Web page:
Psychosocial summer camps for children in Gaza

Juzoor for Health and Social Development (Juzoor) launched an urgent appeal to provide much needed support to the Gaza Strip in May 2021, following the attack on Gaza for 11 consecutive days, where death, destruction and continual suffering had become the reality for around 2 million people living in the 360-km2 Strip. As of May 17, two hundred people were killed (of whom 34 are women, 60 children and 106 Men). Since the start of the escalation, 132 buildings, comprising 621 housing and commercial units were destroyed. In addition, 316 housing units had been severely damaged, and rendered uninhabitable, according to the Shelter Cluster. An additional 206 housing units have suffered major damage, and 6,268 have suffered minor damage[1].

Juzoor’s proposed support to Gaza focused on the following themes:

  1. Support to New Mothers and New Born Babies, born during the crisis and still living at hosting families:
  2. Support to reduce the stress and fear of children traumatized by the recent attack because of losing family members and/or home destruction/damages. Juzoor will conduct  some activities in Gaza schools that aim to serve and help children overcome the stress they faced through holding summer camps activities, which include:
  • Physical activities.
  • Healthy Nutrition.
  • Interactive activities.
  • Psychosocial support.
  1. Support training of existing Community mobilizers in affected areas.
  2. Support training of health service providers in responding to the crisis.
  3. Support efforts in managing the COVID 19 pandemic under an emergency. 
  4. Support efforts in reducing Gender-Based Violence (GBV) during the emergency.
  5. Identify and train youth groups to able to identify, transform and intervene in certain areas, to act as Youth Ambassadors to help reach out to the needed and necessary medical services. Activities include:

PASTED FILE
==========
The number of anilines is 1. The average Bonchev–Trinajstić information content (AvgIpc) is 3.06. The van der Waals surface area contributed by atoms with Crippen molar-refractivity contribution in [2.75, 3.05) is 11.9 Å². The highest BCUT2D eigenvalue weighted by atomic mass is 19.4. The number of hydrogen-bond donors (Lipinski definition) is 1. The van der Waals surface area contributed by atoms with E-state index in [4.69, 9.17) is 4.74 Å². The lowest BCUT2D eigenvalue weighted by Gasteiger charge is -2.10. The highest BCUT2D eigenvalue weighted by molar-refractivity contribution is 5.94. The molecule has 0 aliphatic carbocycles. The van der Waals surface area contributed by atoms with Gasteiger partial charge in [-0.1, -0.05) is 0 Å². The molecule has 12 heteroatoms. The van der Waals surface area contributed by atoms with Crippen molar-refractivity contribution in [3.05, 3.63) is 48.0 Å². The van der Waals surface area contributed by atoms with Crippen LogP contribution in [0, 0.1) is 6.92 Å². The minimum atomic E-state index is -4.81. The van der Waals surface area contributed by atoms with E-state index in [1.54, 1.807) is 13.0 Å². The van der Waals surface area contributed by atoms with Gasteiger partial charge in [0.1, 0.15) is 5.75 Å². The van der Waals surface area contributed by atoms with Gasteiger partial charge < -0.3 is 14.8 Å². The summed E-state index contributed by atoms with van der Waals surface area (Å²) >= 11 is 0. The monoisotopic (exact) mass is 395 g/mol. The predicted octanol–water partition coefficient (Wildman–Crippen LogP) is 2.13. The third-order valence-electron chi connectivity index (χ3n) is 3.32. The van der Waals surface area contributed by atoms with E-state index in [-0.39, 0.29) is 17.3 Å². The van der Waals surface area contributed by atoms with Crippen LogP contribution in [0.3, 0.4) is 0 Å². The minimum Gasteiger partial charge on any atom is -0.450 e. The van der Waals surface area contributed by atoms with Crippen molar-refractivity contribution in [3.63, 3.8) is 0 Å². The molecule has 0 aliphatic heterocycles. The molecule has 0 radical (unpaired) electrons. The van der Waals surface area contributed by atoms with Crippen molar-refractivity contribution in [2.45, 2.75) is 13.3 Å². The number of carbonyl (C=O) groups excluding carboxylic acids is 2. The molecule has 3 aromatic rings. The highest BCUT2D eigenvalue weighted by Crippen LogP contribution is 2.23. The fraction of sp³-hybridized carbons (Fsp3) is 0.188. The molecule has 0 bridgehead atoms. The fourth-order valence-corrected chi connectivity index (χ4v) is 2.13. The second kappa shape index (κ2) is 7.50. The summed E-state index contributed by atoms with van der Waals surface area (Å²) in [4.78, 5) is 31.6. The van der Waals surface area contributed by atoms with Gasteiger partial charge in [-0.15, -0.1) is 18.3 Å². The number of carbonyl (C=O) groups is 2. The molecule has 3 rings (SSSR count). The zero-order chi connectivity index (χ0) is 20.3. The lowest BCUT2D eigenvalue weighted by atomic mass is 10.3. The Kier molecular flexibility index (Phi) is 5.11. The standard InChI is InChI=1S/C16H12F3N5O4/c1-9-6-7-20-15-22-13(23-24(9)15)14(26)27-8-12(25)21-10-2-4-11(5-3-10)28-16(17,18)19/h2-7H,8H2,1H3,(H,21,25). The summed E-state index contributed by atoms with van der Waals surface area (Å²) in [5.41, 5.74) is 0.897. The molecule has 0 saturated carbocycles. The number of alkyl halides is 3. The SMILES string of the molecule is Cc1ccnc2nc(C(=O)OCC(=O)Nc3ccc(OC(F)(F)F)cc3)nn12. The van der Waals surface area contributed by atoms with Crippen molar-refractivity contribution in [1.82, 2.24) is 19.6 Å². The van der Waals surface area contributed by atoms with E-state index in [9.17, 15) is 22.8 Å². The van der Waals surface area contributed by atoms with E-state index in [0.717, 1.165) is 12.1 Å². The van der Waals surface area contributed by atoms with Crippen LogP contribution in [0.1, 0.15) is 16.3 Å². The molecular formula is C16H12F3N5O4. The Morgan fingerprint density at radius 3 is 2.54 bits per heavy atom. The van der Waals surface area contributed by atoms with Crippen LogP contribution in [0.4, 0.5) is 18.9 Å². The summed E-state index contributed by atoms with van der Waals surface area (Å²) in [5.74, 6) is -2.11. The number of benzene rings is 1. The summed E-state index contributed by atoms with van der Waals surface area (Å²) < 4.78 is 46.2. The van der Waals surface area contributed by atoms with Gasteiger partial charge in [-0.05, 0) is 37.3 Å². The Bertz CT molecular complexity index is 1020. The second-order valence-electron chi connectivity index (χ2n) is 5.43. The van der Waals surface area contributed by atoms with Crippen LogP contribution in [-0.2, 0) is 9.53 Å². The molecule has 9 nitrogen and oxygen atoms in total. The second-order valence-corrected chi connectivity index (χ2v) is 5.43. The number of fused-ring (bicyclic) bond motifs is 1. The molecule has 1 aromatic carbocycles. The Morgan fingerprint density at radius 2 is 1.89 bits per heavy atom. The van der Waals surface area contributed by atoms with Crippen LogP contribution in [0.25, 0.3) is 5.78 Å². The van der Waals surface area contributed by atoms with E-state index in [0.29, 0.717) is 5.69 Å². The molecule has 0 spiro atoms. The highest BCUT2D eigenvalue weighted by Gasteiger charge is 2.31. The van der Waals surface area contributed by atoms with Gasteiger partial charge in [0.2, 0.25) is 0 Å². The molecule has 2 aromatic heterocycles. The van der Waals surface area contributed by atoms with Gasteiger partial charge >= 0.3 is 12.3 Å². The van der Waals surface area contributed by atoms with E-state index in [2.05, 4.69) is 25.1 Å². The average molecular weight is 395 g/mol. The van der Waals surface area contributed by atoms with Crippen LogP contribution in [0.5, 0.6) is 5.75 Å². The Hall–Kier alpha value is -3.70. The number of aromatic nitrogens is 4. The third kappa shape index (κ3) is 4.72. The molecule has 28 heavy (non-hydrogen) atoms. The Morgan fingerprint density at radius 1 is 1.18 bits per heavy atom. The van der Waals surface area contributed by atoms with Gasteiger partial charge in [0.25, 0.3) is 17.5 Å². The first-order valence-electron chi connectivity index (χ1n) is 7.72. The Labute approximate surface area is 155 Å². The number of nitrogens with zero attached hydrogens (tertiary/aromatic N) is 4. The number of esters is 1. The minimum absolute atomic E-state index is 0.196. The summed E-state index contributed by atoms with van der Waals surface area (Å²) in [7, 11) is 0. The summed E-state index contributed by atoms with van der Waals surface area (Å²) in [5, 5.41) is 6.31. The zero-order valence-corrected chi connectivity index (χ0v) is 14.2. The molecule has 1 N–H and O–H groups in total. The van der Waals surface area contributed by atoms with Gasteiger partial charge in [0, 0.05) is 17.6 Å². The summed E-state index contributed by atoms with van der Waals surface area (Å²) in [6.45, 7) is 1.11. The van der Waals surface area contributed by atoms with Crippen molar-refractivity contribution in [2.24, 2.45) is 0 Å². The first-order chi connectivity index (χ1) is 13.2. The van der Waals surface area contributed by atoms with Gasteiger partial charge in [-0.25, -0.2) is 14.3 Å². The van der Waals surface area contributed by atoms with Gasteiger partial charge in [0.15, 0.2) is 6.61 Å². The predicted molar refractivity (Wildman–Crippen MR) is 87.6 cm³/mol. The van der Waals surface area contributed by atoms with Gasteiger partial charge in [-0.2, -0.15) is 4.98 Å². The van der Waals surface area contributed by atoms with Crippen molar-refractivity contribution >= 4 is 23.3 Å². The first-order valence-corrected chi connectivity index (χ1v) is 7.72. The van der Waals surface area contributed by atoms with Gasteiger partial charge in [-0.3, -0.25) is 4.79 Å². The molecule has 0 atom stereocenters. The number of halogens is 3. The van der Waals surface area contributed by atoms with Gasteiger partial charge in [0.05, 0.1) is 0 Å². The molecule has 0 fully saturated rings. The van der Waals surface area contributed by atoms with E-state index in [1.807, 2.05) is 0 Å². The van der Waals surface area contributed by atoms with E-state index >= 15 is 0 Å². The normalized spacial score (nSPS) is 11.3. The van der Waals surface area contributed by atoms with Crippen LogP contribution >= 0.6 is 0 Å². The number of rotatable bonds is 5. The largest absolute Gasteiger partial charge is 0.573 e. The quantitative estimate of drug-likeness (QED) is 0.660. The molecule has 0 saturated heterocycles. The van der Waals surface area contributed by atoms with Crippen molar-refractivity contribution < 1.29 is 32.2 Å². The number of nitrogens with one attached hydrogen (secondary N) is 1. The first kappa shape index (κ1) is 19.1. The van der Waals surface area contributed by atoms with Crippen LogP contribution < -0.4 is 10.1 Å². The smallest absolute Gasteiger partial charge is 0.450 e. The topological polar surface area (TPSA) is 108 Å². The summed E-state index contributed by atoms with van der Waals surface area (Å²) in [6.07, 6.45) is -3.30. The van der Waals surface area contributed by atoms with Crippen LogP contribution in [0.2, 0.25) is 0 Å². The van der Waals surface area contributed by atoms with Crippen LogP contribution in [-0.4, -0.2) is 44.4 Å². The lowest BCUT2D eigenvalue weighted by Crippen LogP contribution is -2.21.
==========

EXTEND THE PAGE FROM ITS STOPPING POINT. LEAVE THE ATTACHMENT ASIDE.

• Training Youth in identifying youth at risk or suffering from trauma.
  • Providing needed support to teachers.
  • Youth Networking.
  • Reproductive Health.
  • Youth Initiatives.
  • Using the Tik Tok and other Social Media platforms.
  • Training Youth in Crisis Management.
  • Establishing direct support groups.
  1. Project:

The YWCA was quick to respond to the Gaza Emergency Appeal, where it has kindly contributed to themes (2) and (7) by supporting the holding of two summer camps for girls in Eastern and Western Gaza Strip. This was made possible through the generous support and cooperation with the YWCA Japan, where the latter proceeded to launch a major campaign for crowd funding and kindly secured the needed funds.

Juzoor conducted two summer camps for the period of 24 October 2021 through 28 October 2021 after the first round of schooling session. The summer camps targeted 50 young girls from the fourth to the sixth grades, and another 50 young girls from the eighth to the tenth grades. Each summer camp accommodated 50 students, and distributed as follows:

Total Number of Students

# of students

# of summer camps

School Name





Subhi Abu Karsh Primary School A  for Girls

Eastern Gaza





Al Majeda Wasileh Higher Primary School for Girls


Western Gaza




Managerial and Facilitators Staff








B.1)  Summer Camps Managerial and Technical Set Up:

  • Each summer camp was made up of a supervisory team and coordinators, totalling four from the Ministry of Education.
  • Four staff (two from school health department and 2 educational activities department) for field follow up on the district level.
  • Two Camp managers (School principal or nominee from the district).